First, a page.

Another example from Campbell's work concerns instinctive (unlearned and unlearnable) behaviours such as the mad frantic dash of newly hatched turtles from the dangers of the sand dunes to the relative safety of the sea.

As Campbell points out, instinctive behaviours triggered by external factors enable an animal to respond to circumstances not experienced before. But the entity responding to the trigger factor is not the individual "...since the individual has no previous knowledge of the object to which it is reacting. The recognizing and responding subject is, rather, some sort of trans- or super-individual, inhabiting and moving the living creature."

In similar vein, one can imagine that standing behind each species of living creature is a shadowy, non-corporeal person existing outside of time and space. Or, to raise it up a level: the genius of the genus.

How about the planet herself? Is Gaia a person? Is the god named Jehovah a person? Is/was Jesus? The ancients saw their gods as people, with personalities, needs and wants, parents, strengths and weaknesses, even birthdays.

Fraught with nested sets and sub-sets, the gestalt of personhood can be drawn as a Venn diagram showing (at least conceptually) multiple persons existing through and across each other at multiple angles, levels, or dimensions of engagement, as in the earlier example of Campbell's villagers and the "fused being" born of their shared purpose.

Is the person the whole, or the parts? Or both, by virtue of the bundling paradigm implicit in the concept of holons?

Is the form of a flesh and blood person defined by the body, or the cells of the body? The cells, or the molecules comprising the cells? The molecules, or the atoms comprising the molecules? The atoms, or the sub-atomic particles comprising the atoms? The sub-atomic particles, or the particles comprising the sub-atomic particles?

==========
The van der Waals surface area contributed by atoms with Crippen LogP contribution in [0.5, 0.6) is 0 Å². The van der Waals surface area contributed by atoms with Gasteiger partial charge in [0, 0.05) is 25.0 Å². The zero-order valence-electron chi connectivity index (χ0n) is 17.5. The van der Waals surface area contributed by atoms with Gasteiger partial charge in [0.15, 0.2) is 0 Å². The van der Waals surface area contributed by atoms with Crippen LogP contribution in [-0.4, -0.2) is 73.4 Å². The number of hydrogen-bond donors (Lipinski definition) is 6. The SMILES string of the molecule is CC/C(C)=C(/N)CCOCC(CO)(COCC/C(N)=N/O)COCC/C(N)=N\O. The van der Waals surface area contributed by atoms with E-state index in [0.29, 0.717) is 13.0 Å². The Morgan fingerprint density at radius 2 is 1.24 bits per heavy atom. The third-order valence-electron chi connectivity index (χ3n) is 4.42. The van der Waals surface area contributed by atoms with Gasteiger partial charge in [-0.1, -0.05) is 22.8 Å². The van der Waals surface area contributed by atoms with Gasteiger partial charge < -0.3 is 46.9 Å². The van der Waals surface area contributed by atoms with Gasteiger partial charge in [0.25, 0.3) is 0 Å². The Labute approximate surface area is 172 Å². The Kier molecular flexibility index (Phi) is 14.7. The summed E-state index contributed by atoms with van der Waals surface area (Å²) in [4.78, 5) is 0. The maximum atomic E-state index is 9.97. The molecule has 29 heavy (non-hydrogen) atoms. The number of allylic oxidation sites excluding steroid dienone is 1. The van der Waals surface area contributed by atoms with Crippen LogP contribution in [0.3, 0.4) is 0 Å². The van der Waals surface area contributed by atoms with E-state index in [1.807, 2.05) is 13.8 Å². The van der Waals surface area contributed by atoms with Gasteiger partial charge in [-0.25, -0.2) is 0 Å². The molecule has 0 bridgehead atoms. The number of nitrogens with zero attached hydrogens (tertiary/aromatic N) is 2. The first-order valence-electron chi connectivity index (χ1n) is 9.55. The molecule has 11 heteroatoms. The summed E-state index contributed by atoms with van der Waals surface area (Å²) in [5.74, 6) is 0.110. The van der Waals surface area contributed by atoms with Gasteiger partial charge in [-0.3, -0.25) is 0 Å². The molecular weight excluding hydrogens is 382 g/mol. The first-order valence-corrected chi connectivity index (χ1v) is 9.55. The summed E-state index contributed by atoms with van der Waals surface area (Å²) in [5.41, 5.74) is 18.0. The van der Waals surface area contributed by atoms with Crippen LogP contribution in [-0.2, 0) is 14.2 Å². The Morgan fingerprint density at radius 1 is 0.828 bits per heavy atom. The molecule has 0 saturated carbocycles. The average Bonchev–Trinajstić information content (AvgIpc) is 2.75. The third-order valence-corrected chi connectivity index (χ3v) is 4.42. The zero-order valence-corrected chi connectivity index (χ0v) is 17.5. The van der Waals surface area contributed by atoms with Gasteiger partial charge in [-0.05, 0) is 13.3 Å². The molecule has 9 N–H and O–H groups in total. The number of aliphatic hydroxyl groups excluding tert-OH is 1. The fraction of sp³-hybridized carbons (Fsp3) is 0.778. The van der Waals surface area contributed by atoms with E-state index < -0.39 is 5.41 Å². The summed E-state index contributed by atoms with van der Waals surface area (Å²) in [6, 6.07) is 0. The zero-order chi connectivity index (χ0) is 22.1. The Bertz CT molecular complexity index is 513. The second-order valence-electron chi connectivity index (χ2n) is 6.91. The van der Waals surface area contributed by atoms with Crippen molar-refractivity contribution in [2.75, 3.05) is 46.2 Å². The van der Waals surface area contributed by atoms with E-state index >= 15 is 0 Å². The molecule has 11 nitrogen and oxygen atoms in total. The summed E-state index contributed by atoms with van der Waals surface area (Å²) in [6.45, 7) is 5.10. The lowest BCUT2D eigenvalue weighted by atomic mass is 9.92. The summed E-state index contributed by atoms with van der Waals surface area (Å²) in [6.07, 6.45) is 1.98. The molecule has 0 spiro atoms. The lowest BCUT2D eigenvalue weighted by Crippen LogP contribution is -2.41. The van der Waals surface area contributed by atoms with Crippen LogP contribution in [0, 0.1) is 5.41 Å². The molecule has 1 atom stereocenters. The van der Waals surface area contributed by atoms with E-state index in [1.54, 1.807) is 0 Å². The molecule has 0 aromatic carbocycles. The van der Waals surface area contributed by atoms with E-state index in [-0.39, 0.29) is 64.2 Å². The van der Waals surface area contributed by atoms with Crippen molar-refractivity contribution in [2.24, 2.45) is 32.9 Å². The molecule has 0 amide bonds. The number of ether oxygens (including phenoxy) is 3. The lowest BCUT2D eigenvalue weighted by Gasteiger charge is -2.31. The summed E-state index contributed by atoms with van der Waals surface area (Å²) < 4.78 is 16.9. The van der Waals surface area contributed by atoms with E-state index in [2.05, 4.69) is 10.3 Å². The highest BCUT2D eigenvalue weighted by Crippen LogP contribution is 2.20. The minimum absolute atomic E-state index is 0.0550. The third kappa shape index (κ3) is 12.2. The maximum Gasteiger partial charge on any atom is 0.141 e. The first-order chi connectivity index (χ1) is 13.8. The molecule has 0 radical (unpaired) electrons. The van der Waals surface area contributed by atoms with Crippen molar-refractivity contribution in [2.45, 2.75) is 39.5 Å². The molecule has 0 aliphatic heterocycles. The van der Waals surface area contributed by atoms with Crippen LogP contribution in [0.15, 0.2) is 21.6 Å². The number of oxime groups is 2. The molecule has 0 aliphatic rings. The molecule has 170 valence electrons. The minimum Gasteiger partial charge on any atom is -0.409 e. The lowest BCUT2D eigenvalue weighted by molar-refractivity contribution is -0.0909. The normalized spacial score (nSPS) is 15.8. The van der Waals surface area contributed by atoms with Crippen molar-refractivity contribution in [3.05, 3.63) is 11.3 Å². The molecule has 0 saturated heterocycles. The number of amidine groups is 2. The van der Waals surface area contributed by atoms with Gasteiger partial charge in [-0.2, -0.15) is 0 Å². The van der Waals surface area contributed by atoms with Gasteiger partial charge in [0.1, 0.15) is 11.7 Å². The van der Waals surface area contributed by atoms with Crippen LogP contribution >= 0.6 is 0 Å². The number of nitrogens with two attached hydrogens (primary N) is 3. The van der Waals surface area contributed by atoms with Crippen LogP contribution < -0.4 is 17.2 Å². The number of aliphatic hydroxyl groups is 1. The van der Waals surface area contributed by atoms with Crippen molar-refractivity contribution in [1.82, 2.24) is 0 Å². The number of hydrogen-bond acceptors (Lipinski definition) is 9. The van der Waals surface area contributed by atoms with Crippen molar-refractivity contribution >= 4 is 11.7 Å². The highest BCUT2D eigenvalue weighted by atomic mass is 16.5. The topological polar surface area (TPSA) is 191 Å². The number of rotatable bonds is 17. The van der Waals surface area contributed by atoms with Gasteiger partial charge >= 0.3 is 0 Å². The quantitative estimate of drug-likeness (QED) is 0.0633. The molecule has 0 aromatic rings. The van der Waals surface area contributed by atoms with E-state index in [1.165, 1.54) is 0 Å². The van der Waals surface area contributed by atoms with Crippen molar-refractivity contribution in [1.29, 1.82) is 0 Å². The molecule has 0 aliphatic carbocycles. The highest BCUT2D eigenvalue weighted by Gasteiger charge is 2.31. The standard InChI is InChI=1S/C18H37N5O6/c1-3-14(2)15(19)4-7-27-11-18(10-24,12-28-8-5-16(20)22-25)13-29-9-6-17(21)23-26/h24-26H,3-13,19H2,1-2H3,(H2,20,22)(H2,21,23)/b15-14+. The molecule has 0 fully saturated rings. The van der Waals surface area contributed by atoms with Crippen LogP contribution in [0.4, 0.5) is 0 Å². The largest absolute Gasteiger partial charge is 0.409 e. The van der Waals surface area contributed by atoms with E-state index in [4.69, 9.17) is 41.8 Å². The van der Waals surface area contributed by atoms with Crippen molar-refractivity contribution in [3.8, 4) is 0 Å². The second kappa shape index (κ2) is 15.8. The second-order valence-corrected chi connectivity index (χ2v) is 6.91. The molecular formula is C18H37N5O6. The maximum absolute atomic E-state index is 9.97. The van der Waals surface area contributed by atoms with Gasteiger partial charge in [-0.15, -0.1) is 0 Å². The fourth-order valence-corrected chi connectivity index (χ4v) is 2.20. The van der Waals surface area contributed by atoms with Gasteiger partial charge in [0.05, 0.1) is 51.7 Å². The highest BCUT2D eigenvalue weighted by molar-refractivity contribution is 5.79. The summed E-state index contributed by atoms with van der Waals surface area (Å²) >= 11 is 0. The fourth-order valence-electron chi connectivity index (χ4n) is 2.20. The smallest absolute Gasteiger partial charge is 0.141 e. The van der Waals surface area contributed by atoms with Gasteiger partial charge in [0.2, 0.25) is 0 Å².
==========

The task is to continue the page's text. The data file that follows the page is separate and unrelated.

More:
The reductionist sees only the parts. The holist sees the parts and the whole and the emergent qualities of the whole. The reductionist has a problem with emergent qualities because they tend to vanish at high resolutions, ie a sharp focus on the very small.

Ken Wilbur's reinterpretation of the ancient concept of Scala Naturae, the great chain of being, provides a potential bridge between reductionism and holism.

What is a person? In my view, there is no satisfactory definition. I don't know of any bundle of attributes the presence of which reliably and unambiguously signifies personhood. The following list, however, is not a bad starting point for analysis and discussion: agency, language use, self awareness, and integrity (in the sense of being whole, unfragmented and contained within a boundary, eg skin [!]). Note though that these attributes can validly be applied to things that are not persons. The metaphorical nature of language means there can be no attributes exclusive to personhood at all times in all places under all circumstances. Every cell of the body, for instance, has the integrity of being contained within a membrane (= boundary) separating the cell from the rest of the universe. But a cell is not a person. (Or is it?)

Nor does language use necessarily qualify something as a person. Computers use language to communicate with each other and with computer users. But computers are not persons (not yet anyway). Primates have been observed (and trained) to use language, but as to whether those primates are persons in my view remains an open question.

As Humpty Dumpty says, "When I use a word it means just what I choose it to mean, neither more nor less...". In similar vein, a person is anything that a language user says is a person, neither more nor less. A person is anything that is treated as a person by a language user, neither more nor less.

It often happens that a language-user applies a label (uses a word) to more or fewer or different things than those to which another language-user applies the same label (word). It's called "disagreeing". But it's really just different styles of labelling.

Oh, and I almost forgot to identify the biggest person of all: the entity known by many names and titles, including Everything-That-Is (ETI).

Next on the agenda is a very slippery topic, closely related to personhood: "selfhood". Watch this space.

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Nessa said...

I think we should be nice to everything/being just in case they are persons.

13 Characters from Rose and Prince Brendan

masterymistery said...

Nessa, I agree. Even though it's a bit like "being good" not necessarily for its own sake but instead on the off-chance there is a heaven,. Thanks for your comment.